The grey area between ‘legally prescribed’ and ‘industry standard’ liability provisions
09 Mar 2020
“Nothing in this Agreement will exclude or limit a Party’s liability to the other for damages occasioned by the gross negligence or willful misconduct of such Party” is a liability provision which seeks to ensure that a contracting party’s liability in respect of those heads of loss is unlimited. In other words, a contracting party will be responsible for having to pay a claim of any amount which the claimant is legally entitled to under common law.
In South Africa, legal representatives caution against limiting a client’s liability for these heads of loss on the basis that it would be contrary to public policy and against the constitutional values to exclude liability for acts which are considered unforgiveable in the eyes of the law. A question arises whether the law explicitly prescribes that liability in respect of gross negligence and willful misconduct be unlimited, or if this has transpired as an ‘industry standard’ liability provision.
In S v Dhlamini gross negligence was defined as “a particular attitude or state of mind characterized by an entire failure to give consideration to the consequences of one’s actions, in other words, an attitude for reckless disregard of such consequences”.
In Rustenburg Platinum Mines Ltd v South African Airways and Pan American World Airways Inc (which was later upheld and adopted in the case of KLM Royal Dutch Airlines v Hamman) the court found that willful misconduct extended further than gross negligence and involved a negligent act or omission of a person who, despite acknowledging and appreciating it as being wrongful, proceeds carelessly with no due regard to the consequences of such act or omission.
Contracts vs Common Law
Generally, a contract is concluded in order to provide plain and unambiguous deviations from the legal rights and obligations prescribed under common law. Should a party to a contract wish to be absolved, wholly or partially, from liability (where liability would otherwise exist under common law), that party would need to ensure that a clause is included in the contract which substantially and effectively records this intention. The South African legal system actually encourages a contracting party to contract freely, without invasive legal intervention, in terms of the freedom of contract legal principle, so much so that the courts will only intervene to the extent that a clause contains terms that clearly disregard public policy and pose possible constitutional implications.
It goes without saying that a clause which limits a contracting party’s right to claim all damages it has suffered as a result of another party’s gross negligence or willful misconduct would trigger warning signs and the court would be more inclined to intervene in light of public policy considerations and the values enshrined in the Constitution.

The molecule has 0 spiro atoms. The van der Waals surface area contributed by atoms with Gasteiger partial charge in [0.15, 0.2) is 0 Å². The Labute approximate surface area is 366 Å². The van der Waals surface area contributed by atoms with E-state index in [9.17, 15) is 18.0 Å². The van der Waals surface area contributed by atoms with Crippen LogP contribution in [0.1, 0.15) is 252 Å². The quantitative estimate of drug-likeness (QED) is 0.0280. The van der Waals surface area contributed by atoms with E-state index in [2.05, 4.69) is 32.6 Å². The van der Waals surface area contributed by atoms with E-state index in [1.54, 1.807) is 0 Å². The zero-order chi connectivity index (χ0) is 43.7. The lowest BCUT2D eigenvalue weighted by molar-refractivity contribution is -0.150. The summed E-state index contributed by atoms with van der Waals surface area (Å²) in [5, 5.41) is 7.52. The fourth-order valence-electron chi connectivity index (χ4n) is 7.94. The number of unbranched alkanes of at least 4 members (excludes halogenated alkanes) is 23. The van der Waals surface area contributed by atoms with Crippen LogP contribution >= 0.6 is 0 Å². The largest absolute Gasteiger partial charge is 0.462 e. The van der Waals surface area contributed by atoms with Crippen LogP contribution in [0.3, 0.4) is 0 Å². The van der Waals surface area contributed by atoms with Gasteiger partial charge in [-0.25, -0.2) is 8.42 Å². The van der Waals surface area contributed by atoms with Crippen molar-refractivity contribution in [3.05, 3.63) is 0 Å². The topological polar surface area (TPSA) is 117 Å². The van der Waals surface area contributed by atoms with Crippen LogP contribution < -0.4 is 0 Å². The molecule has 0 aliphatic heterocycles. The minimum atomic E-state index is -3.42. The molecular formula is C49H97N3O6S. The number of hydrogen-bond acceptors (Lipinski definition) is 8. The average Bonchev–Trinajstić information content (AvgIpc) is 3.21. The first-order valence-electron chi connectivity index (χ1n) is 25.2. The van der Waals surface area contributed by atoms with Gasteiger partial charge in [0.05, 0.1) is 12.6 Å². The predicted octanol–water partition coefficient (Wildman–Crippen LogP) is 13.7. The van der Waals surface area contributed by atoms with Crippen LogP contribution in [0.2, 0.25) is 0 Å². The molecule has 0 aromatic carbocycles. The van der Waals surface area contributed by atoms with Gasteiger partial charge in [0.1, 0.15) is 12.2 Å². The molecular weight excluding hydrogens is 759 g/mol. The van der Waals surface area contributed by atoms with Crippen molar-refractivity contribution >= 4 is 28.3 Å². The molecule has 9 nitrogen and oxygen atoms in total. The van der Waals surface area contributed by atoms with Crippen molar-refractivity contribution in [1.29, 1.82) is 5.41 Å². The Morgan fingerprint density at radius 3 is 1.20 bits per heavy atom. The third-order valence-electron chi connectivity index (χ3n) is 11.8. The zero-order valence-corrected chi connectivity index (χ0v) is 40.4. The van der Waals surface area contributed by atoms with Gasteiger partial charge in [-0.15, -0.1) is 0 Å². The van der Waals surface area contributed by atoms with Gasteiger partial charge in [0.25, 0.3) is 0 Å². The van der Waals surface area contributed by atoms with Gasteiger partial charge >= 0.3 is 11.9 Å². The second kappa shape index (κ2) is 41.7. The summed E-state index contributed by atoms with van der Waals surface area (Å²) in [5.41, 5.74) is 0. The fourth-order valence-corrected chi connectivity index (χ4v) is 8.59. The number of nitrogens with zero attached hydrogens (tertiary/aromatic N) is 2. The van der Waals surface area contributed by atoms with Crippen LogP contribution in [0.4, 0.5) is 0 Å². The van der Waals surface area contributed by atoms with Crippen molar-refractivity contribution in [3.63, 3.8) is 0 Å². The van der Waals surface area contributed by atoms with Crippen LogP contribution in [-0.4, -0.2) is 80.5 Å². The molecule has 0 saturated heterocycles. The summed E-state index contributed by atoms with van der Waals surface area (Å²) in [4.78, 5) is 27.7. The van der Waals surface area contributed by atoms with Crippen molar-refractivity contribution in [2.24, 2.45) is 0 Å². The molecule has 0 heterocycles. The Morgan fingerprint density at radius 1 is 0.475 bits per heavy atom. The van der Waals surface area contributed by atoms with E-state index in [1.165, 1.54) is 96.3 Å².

The courts have, however, shied away from providing an absolute legal principle in respect of the legality of limiting liability for these heads of loss. This may be due to the fact that the courts will consider the clause in light of the industry in which it is enforced and determine whether, in terms of that industry, such limitation would be contrary to public policy and any constitutional values.
Nevertheless, the following South African case law provides guidance on the current legal position regarding the legality of these clauses:
- A contracting party cannot contract out of liability for willful misconduct and any clause seeking to exclude liability for willful misconduct is deemed to be against public policy and therefore void. The court will therefore intervene where a party seeks to enforce this clause, and have it struck down for being unconstitutional.
- In Government of the Republic of South Africa v Fibre Spinners and Weavers (Pty) Ltd the court, being reluctant to restrict the plain meaning of the words in the disputed clause, found no reasons on public policy to hold that the clause, insofar as it referred to limiting a contracting party’s liability for damages caused by gross negligence, was unenforceable. This principle was later upheld by the Supreme Court of Appeal in the case of First National Bank of South Africa Ltd v Rosenblum and Rosenblum, which to date is the most recent case dealing with this issue.
Therefore, a clause that limits liability for gross negligence will not generally attract court intervention, unless the clause is contrary to public policy given the industry in which it is being enforced.
In summary, it is contrary to South African law to include a clause in a contract that limits liability in respect of damages caused as a result of willful misconduct. It is completely acceptable to do so for gross negligence and it seems that the courts will only intervene in very exceptional circumstances.
- The significance of force majeure provisions on contractual arrangements
- Demand Guarantees in the Construction Industry
- Piercing the corporate veil and your remedies
(This article is provided for informational purposes only and not for the purpose of providing legal advice. For more information on the topic, please contact the author/s or the relevant provider.)